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How to jumpstart a stalled career: Three ways

How to jumpstart a stalled career: Three ways


How to jumpstart a stalled career: Three ways


People can get complacent in their jobs. You may like the work and be very good at it but fall into a rut in which you perform well enough but aren’t advancing your career.

Sometimes that’s a good thing — if you have young kids or nonwork priorities, having a job you can do well easily can be a blessing. In other scenarios, you can end up with a stalled career when you didn’t mean to. That can be fixed if you’re willing to put the work in.

Be patient; you’re just kicking off a long-term plan. Don’t focus as much on the end goal as you do on all of the steps along the way. Just shaking up your workday a little bit and trying some new things, even in a small way, can be energizing.

1. Speak up

If you’ve been doing the same thing for a long time without asking for a promotion or even a change in responsibilities, your boss may think you’re content and don’t want to take on anything else. It’s important to schedule a meeting and explain what you’re hoping for.

Make it clear that you’re talking about longer-range and not immediate change. Go in with some ideas as to what you would like to see happen and listen to what your boss has to say. Don’t expect results right away, but get the ball rolling and maybe set up quarterly check-ins to keep the issue alive.

2. Show versatility

In addition to asking for a promotion or a new job, it’s important to demonstrate why you’re a good fit. Your boss may not know all the other things you can do beyond the position you currently fill.

You can do this by volunteering to help out in other areas or asking to be part of a new initiative. Most offices have plenty of available work. Take on some extra projects as a way to show that you’re more than just whatever your boss perceives you to be.

3. Be open and eager

Perhaps the best way to get people interested in helping you further your career is to have a good attitude. Be willing to take on any task and do whatever is needed.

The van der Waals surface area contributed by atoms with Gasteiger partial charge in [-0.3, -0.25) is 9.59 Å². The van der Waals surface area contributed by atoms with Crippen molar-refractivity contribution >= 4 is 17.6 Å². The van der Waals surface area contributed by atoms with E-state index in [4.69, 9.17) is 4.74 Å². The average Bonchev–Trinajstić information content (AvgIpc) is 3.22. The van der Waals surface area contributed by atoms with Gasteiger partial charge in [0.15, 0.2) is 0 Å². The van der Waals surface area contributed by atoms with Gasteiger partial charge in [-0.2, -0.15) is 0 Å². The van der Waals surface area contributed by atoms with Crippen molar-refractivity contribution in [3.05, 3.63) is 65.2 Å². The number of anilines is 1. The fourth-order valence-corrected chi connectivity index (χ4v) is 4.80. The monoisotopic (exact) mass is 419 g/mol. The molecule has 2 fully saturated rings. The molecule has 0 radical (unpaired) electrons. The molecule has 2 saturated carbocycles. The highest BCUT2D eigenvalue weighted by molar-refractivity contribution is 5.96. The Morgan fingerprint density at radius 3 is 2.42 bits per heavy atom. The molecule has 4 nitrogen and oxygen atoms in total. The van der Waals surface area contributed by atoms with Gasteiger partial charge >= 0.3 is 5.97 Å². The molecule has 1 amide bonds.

This isn’t about opening yourself up to be taken advantage of. It’s a chance to work with new people, tackle different things, and show that you’re not just a good worker, you’re also a pleasant person. Sometimes that means offering a helping hand to a colleague who needs it, and at others, it means being the person who says yes when everyone else has said no.

It takes time

If people see you a certain way, they are not going to change their perception quickly. You have to put in the time to show that you deserve a promotion or inclusion on different/more interesting projects.

Be prepared for the possibility that not everything will go your way. Sometimes you can do everything right, and your boss still won’t choose to notice. If that happens, it’s OK, and you’ve learned that it might be time to take your talents elsewhere. Don’t make that decision quickly, but be open to a change if that’s what it takes to jump-start your career.

Ask HR: Does it matter if a degree is from online or brick-and-mortar schools?

‘Leave the comfort zone’: Female executives offer some career advice to younger women

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The Motley Fool is a USA TODAY content partner offering financial news, analysis and commentary designed to help people take control of their financial lives. Its content is produced independently of USA TODAY.

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